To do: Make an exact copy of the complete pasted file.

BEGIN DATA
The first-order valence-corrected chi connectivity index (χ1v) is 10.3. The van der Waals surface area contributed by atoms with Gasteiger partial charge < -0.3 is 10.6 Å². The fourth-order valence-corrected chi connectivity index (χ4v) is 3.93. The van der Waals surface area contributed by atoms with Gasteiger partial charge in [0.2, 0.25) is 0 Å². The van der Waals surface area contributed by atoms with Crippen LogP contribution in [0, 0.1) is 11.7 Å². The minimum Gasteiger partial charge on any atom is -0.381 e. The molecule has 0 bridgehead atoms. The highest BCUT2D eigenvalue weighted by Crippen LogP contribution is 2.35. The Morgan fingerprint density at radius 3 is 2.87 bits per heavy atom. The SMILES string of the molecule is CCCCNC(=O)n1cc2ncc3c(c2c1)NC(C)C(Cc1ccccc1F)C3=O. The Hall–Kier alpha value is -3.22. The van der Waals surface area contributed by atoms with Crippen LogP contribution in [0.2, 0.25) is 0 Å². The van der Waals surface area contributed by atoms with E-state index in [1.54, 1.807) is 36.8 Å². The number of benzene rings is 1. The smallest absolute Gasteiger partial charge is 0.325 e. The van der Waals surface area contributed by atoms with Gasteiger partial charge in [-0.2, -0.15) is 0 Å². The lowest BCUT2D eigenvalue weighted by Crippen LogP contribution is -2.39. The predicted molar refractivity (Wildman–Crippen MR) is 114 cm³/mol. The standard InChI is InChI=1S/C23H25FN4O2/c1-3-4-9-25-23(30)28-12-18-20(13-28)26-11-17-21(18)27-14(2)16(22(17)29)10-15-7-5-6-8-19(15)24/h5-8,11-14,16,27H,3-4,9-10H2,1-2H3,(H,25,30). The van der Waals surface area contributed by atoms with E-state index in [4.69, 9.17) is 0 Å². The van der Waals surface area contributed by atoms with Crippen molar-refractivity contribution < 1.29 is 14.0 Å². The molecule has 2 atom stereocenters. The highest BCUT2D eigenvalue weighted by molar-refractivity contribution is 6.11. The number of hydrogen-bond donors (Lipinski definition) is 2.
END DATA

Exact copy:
The first-order valence-corrected chi connectivity index (χ1v) is 10.3. The van der Waals surface area contributed by atoms with Gasteiger partial charge < -0.3 is 10.6 Å². The fourth-order valence-corrected chi connectivity index (χ4v) is 3.93. The van der Waals surface area contributed by atoms with Gasteiger partial charge in [0.2, 0.25) is 0 Å². The van der Waals surface area contributed by atoms with Crippen LogP contribution in [0, 0.1) is 11.7 Å². The minimum Gasteiger partial charge on any atom is -0.381 e. The molecule has 0 bridgehead atoms. The highest BCUT2D eigenvalue weighted by Crippen LogP contribution is 2.35. The Morgan fingerprint density at radius 3 is 2.87 bits per heavy atom. The SMILES string of the molecule is CCCCNC(=O)n1cc2ncc3c(c2c1)NC(C)C(Cc1ccccc1F)C3=O. The Hall–Kier alpha value is -3.22. The van der Waals surface area contributed by atoms with Crippen LogP contribution in [0.2, 0.25) is 0 Å². The van der Waals surface area contributed by atoms with E-state index in [1.54, 1.807) is 36.8 Å². The number of benzene rings is 1. The smallest absolute Gasteiger partial charge is 0.325 e. The van der Waals surface area contributed by atoms with Gasteiger partial charge in [-0.2, -0.15) is 0 Å². The lowest BCUT2D eigenvalue weighted by Crippen LogP contribution is -2.39. The predicted molar refractivity (Wildman–Crippen MR) is 114 cm³/mol. The standard InChI is InChI=1S/C23H25FN4O2/c1-3-4-9-25-23(30)28-12-18-20(13-28)26-11-17-21(18)27-14(2)16(22(17)29)10-15-7-5-6-8-19(15)24/h5-8,11-14,16,27H,3-4,9-10H2,1-2H3,(H,25,30). The van der Waals surface area contributed by atoms with E-state index in [4.69, 9.17) is 0 Å². The van der Waals surface area contributed by atoms with Crippen molar-refractivity contribution < 1.29 is 14.0 Å². The molecule has 2 atom stereocenters. The highest BCUT2D eigenvalue weighted by molar-refractivity contribution is 6.11. The number of hydrogen-bond donors (Lipinski definition) is 2.